The earliest recorded use of the term "theocracy" is found in Josephus, who apparently coins it in explaining to Gentile readers the organization of the Jewish commonwealth of his time. Contrasting this with other forms of government—monarchies, oligarchies, and republics—he adds: "Our legislator [Moses] had no regard to any of these forms, but he ordained our government to be what by a strained expression, may be termed a theocracy [theokratian], by ascribing the power and authority to God, and by persuading all the people to have a regard to him as the author of all good things" (Against Apion, book II, 16). ...

In a passage of the Book of Judges, Gideon is represented as refusing to accept the kingship offered to him by the people after his victory over the Madianites, in terms implying that the establishment of a permanent monarchy would involve disloyalty to the rule of Yahweh. "I will not rule over you, neither shall my son rule over you, but the Lord shall rule over you" (Judges, viii, 23). More explicit and stronger expression is given to the same view in the First Book of Kings in connection with the appeal of the people to the aged prophet Samuel to constitute a king over them after the manner of the other nations. The request is displeasing to Samuel and to the Lord Himself, who commands the prophet to accede to the wishes of the people that they may be punished for their rejection of His kingship.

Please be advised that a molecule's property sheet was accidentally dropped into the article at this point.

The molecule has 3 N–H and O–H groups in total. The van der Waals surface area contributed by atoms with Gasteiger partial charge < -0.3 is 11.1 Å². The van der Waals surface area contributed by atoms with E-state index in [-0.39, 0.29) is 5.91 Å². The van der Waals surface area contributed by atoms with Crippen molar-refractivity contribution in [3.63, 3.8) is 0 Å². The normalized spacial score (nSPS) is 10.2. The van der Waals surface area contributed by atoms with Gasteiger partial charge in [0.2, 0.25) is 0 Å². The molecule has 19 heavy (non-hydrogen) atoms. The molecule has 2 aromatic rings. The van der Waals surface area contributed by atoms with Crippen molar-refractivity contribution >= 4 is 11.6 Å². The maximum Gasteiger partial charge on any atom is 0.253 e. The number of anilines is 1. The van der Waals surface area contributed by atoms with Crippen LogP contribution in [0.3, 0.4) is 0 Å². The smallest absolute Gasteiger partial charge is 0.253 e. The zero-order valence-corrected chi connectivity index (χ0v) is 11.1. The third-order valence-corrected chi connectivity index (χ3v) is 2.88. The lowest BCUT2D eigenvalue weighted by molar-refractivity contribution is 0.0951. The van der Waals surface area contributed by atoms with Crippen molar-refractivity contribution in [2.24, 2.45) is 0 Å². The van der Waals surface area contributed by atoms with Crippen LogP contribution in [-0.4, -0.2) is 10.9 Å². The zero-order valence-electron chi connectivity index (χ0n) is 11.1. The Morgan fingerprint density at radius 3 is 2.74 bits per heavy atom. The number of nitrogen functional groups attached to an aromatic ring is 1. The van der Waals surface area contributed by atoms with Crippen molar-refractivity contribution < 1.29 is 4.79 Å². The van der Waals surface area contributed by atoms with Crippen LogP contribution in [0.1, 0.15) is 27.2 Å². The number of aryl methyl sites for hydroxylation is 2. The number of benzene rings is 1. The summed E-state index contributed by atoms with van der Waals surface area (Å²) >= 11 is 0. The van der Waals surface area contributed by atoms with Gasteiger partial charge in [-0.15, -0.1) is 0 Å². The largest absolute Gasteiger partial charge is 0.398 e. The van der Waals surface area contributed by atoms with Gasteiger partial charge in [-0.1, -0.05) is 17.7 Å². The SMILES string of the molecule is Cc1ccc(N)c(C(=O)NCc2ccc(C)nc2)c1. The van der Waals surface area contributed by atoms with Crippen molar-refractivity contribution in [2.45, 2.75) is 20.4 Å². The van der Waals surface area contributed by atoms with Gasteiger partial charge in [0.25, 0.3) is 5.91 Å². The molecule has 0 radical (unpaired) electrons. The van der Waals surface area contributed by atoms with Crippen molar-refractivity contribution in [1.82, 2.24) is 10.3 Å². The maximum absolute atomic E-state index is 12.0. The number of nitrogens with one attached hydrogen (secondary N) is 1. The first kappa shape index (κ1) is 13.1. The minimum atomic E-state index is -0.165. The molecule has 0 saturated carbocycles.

It occurred to me after reading this that it's probably unfair to lump ancient Israel with the god-kings of Egypt and Rome together as "theocracies." Josephus' readers knew all about god-kings, but Josephus coined a new word to indicate how Israel was different. Their kings were mere mortals who were subject to the Law like everyone else, which back then was a fairly radical idea.

Despite the fears on the left, I don't think Bush's supporters view him as some sort of god-king. I can't dig up the numbers now, but a poll of Bush voters showed that very few of them actually want him to run things exactly as he's done the last four years. Every president attracts groupies and delusionals, but I don't see any sign of Bush being worshipped any more than any other president (and less than some).

As for the Israel type of theocracy, well, from a Christian point of view all governments are to some extent. God rules the whole world, and judges rulers and subjects alike based on how well they realize that. And that's not going to change, no matter how people vote.

Posted by Camassia at November 11, 2004 04:00 PM | TrackBack